Emmy Dispatch: Gifting Suites, Red Carpets & Afterparties
BY JEFFREY SLONIM
Julie Bowen backstage at the 64th Primetime Emmy Awards
Aldous Huxley couldn't have dreamed up the superheated tribulations Dispatches endured for the 64th Primetime Emmy Awards weekend on the left coast. Journalists dropped like flies on the scorching Emmys red carpet; coifs nearly combusted on the sun-drenched roof atop The London West Hollywood hotel during a BAFTA tea; and sweat was running in rivulets down famous faces at the History Channel bash for Hatfields & McCoys.
It began early Friday when Dispatches ominously read In-Flight Entertainment, a new book of short stories by Helen Simpson, during an early-morning flight to Los Angeles from JFK. The title story has a first class passenger grousing about global warming when a fellow passenger croaks. The plot seemed ominous at the time, the flight less so. Although, on Sunday, I would witness a fellow journalist whisked away in a wheelchair stretcher on account of the Death Valley temperatures on the Emmy red carpet. Allegedly, count ‘em, 14 individuals succumbed to the heat. Read on...
September 21, dateline Beverly Hills. On Friday, a relatively chill evening, both my events took place at the newish Montage Beverly Hills hotel on North Canon. On my way into Heifer International’s "Beyond Hunger: A Place at the Table" charity event, Dispatches noticed two llamas in the hotel courtyard, set up as a kind of photo op for guests. Over cocktails on the bucolic rooftop courtyard, I talked to Ted Danson and his wife, Mary Steenburgen, who’d hosted a Heifer event at their house previously. "And I'm looking out the kitchen window, and I see a baby water buffalo walking by," mentioned Steenburgen. Heifer supporters donate animals and livestock to people in underdeveloped rural areas around the globe.
Christina Hendricks and Anna Gunn and Bryan Cranston at the Variety and Women in Film pre-Emmy party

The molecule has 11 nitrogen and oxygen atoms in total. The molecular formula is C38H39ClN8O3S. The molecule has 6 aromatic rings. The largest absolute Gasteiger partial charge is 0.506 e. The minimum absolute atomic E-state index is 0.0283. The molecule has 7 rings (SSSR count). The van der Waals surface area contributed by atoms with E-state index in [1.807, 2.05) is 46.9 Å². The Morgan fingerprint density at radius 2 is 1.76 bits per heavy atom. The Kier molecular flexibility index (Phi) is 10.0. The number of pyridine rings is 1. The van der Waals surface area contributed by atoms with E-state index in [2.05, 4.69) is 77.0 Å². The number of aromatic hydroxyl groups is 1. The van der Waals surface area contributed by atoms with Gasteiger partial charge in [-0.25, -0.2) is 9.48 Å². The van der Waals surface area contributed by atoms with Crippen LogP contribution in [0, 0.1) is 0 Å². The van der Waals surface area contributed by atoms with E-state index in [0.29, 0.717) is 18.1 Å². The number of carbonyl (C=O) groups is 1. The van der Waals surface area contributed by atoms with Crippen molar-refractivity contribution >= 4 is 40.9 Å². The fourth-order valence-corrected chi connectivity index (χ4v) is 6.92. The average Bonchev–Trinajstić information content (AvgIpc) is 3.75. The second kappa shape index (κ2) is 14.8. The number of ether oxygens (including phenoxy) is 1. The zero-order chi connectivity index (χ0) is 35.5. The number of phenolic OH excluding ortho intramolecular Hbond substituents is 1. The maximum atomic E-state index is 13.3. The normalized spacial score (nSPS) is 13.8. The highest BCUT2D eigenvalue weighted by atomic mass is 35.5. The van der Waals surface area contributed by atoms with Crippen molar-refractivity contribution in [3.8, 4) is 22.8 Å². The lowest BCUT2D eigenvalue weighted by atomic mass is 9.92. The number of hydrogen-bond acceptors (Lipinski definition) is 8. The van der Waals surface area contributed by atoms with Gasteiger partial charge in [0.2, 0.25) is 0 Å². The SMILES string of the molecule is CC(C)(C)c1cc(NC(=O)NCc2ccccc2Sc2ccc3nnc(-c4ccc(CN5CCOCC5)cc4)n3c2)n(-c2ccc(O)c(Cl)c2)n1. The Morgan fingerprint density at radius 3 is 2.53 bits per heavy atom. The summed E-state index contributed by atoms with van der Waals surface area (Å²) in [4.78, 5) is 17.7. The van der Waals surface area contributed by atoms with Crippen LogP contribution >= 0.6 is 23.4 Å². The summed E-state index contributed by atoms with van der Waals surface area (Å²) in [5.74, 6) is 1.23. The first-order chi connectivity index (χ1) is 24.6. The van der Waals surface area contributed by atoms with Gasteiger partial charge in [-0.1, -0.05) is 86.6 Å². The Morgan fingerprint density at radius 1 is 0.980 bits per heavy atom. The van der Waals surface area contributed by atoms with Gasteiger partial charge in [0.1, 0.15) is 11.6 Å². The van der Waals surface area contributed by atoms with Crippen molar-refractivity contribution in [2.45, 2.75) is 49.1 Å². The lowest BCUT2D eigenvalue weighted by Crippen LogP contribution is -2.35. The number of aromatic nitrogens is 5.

Downstairs, just past the llamas, Variety and Women in Film's starry pre-Emmy bash was presented by Saint Vintage jewelry at Scarpetta. I spotted more than a few Breaking Bad cast members, and just as many from Mad Men and other beloved primetime shows: Christina Hendricks, Julia Louis-Dreyfus, Betsy Brandt, Jennie Garth (showing much cleavage) and a demure Allison Williams. Bryan Cranston, a late arrival, was gunning for his fourth Emmy on Sunday (he didn't win). It was hard to pause and actually throw back a champers without missing the arrival of yet another Emmy contender rushing in from a previous fête.
By midnight I was starving. Grabbing a burger at Five Guys, I ran into Bruce Vilanch, famous for writing decades of Oscar-night patter.
Swag Bagging at The Emergen-C Gift Lounge
The next morning, I hit 10 East to the 110 to catch The Emergen-C Gift Lounge backstage at the Nokia Theatre, where stars were rehearsing for the big show. I stopped at The Pantry, a dive breakfast joint near the theatre, for a heavenly sourdough toast with bacon-and-egg special and a giant iced coffee.
Getting through security at Nokia was like The Poseidon Adventure. However, in the labyrinth of stairs and hallways, there were breathtaking views of the stage and auditorium—the heart of Emmyland. (By the way, designer Derek Lam did a hip job decorating the Emmy green room.) The gifting lounge was directly across from Jimmy Kimmel’s dressing room. And on a later trip to the loo, escorted like a star by a leggy handler in a headset, I ran into Kimmel himself, wearing a big red bathrobe and patent leather shoes.
It turned out that red carpet reporter Micah Jesse, who I’d seen on the plane ride in, now in a cape and holding a sparkly Roman shield, was hosting the Emergen-C gifting suite.
Padma Lakshmi and Michah Jesse and Elisabeth Moss at the Emergen-C Gift Lounge Backstage at The Nokia Theatre
The celebs all dutifully listened to spiels at various booths around the perimeter of the lounge in order to load up on swag, including Zerona laser body-sculpting treatments and Aquaswiss watches. New Balance was giving out its colorful Minimus 1010 shoes, newly minted, for hiking in the hills. Black & Decker displayed Platinum Hand Vacs, which were sucking up small piles of M&Ms and nuts to wow the stars.